By Linneah Lijodi
The recent health workers strike saw the people in the informal settlements heavily affected as they are dependent on public hospitals for treatment. When these hospitals were not in service, most mothers with sick children were devastated. All services were paralysed at the nearest public
hospitals and private hospitals were out of reach for the slum dwellers. They were therefore waiting on the government to do something about the health workers situation with the hope that soon they would return to work and continue offering the much needed service. Nutrition services were offered to pregnant women, breastfeeding mothers and mothers of children less than 5 years.
Most children in the informal settlement are malnourished due to lack of balanced diets, so UNICEF has partnered with the public hospitals to give supplements that help in boosting the children’s immunity. Due to the crisis in the health sector the Red Cross had a two day out reach in the community where doctors came and most community members were served for free. The community volunteer went to almost every corner of the informal settlement to inform the households of the outreach, so that whoever was in need of medical attention would go and get the help that they needed. There was also immunization and deworming services for children less than 5 years. Additionally, the HPV vaccine was available to girls 10-13 years and lab services were offered to the people.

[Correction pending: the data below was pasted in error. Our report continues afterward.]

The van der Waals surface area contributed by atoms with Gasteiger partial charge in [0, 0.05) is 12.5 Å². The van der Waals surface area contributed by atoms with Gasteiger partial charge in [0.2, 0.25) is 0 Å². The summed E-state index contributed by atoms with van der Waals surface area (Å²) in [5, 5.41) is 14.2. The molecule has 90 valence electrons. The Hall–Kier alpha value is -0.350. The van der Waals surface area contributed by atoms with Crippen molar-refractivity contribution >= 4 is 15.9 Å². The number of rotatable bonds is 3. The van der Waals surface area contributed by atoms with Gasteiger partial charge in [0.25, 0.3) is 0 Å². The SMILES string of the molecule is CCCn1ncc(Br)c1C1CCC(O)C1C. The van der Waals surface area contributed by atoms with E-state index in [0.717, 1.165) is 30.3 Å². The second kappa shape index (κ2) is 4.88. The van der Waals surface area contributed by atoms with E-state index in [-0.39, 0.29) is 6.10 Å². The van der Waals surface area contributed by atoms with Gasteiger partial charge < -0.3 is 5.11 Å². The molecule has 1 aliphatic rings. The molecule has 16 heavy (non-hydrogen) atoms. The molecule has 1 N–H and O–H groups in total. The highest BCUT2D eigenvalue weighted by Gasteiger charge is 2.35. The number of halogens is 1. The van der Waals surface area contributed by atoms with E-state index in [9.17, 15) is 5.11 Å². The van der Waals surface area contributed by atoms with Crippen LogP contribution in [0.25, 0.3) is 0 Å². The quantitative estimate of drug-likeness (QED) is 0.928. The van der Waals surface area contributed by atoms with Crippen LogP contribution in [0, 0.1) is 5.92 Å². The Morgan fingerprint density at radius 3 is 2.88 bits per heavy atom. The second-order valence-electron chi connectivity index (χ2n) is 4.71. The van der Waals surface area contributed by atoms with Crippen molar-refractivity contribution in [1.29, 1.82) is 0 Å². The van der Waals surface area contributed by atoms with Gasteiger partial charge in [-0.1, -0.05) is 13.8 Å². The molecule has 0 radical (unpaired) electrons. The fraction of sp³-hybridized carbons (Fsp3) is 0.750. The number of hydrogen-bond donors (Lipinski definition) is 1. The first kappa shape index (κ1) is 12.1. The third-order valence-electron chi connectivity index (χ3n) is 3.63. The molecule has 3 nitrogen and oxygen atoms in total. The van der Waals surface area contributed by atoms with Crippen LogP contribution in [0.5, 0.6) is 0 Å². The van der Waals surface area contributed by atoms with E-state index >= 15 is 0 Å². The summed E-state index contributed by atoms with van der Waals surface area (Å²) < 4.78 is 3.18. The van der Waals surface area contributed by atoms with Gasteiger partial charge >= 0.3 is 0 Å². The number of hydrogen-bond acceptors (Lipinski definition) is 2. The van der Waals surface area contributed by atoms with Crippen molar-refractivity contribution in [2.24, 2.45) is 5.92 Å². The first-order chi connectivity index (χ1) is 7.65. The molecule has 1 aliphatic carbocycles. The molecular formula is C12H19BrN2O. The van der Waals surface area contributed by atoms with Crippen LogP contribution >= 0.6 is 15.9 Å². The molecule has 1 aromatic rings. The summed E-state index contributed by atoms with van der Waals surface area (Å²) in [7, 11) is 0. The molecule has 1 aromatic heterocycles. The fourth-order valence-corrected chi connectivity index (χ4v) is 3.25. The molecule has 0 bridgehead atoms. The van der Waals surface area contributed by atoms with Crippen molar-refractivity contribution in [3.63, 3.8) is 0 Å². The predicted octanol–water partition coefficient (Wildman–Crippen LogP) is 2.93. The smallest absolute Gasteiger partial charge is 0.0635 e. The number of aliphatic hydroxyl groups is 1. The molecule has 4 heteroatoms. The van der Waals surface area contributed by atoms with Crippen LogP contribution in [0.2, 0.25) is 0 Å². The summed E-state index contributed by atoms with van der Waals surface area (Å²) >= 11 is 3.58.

The outreach came at a time when it was most needed; women also had the opportunity to get the family planning advice on the preferred method and the service as well. The services that were offered were all types of family planning and free condoms. There was also general check-up and treatment and medicines given if not available they were advised to buy them. Free HIV –AIDS testing and counselling was also available those that were infected were advised to immediately start on the ARVS medication. The residents also had a chance to have their blood sugar tested and if it was high they were referred for more medical attention.
The community health volunteers did a commendable job by mobilising community members who received help in one way or another. They also had to show the mothers how to monitor the mwac which is used to determine if a child is malnourished or not. Further, they sensitized the community on COVID-19 and the necessary measures that are put in place by the ministry of health. I spoke to a few people who had received the said services and they spoke highly of the services that were offered and how the doctors were nice and friendly and that created a very comfortable environment for them. They hoped that the Kenya Red Cross would bring such services more often.